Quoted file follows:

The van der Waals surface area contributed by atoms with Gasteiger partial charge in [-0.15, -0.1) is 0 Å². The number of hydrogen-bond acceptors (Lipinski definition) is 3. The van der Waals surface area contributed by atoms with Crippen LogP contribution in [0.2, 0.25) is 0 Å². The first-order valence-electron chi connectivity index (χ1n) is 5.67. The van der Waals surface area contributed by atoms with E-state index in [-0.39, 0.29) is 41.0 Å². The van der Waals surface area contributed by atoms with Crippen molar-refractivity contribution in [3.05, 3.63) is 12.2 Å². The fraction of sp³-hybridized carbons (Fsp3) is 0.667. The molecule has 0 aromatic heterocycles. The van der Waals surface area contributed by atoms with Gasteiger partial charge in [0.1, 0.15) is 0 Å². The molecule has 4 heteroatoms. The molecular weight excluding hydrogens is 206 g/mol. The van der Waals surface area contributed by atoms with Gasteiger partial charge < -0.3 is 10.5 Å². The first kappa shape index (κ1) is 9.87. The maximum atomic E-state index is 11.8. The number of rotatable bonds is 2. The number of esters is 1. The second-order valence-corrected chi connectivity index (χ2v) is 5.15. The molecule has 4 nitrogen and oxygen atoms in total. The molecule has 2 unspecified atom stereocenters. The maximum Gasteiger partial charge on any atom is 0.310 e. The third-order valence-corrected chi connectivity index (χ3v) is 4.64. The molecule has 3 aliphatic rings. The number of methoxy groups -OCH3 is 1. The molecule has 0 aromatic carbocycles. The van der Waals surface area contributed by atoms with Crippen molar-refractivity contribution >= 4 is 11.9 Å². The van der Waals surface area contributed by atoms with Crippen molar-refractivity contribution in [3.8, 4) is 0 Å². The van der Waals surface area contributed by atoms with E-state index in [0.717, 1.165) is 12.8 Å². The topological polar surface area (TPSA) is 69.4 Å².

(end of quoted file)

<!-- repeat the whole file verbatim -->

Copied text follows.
The van der Waals surface area contributed by atoms with Gasteiger partial charge in [-0.15, -0.1) is 0 Å². The number of hydrogen-bond acceptors (Lipinski definition) is 3. The van der Waals surface area contributed by atoms with Crippen LogP contribution in [0.2, 0.25) is 0 Å². The first-order valence-electron chi connectivity index (χ1n) is 5.67. The van der Waals surface area contributed by atoms with E-state index in [-0.39, 0.29) is 41.0 Å². The van der Waals surface area contributed by atoms with Crippen molar-refractivity contribution in [3.05, 3.63) is 12.2 Å². The fraction of sp³-hybridized carbons (Fsp3) is 0.667. The molecule has 0 aromatic heterocycles. The van der Waals surface area contributed by atoms with Gasteiger partial charge in [0.1, 0.15) is 0 Å². The molecule has 4 heteroatoms. The molecular weight excluding hydrogens is 206 g/mol. The van der Waals surface area contributed by atoms with Gasteiger partial charge < -0.3 is 10.5 Å². The first kappa shape index (κ1) is 9.87. The maximum atomic E-state index is 11.8. The number of rotatable bonds is 2. The number of esters is 1. The second-order valence-corrected chi connectivity index (χ2v) is 5.15. The molecule has 4 nitrogen and oxygen atoms in total. The molecule has 2 unspecified atom stereocenters. The maximum Gasteiger partial charge on any atom is 0.310 e. The third-order valence-corrected chi connectivity index (χ3v) is 4.64. The molecule has 3 aliphatic rings. The number of methoxy groups -OCH3 is 1. The molecule has 0 aromatic carbocycles. The van der Waals surface area contributed by atoms with Crippen molar-refractivity contribution >= 4 is 11.9 Å². The van der Waals surface area contributed by atoms with Crippen molar-refractivity contribution in [3.8, 4) is 0 Å². The van der Waals surface area contributed by atoms with E-state index in [0.717, 1.165) is 12.8 Å². The topological polar surface area (TPSA) is 69.4 Å².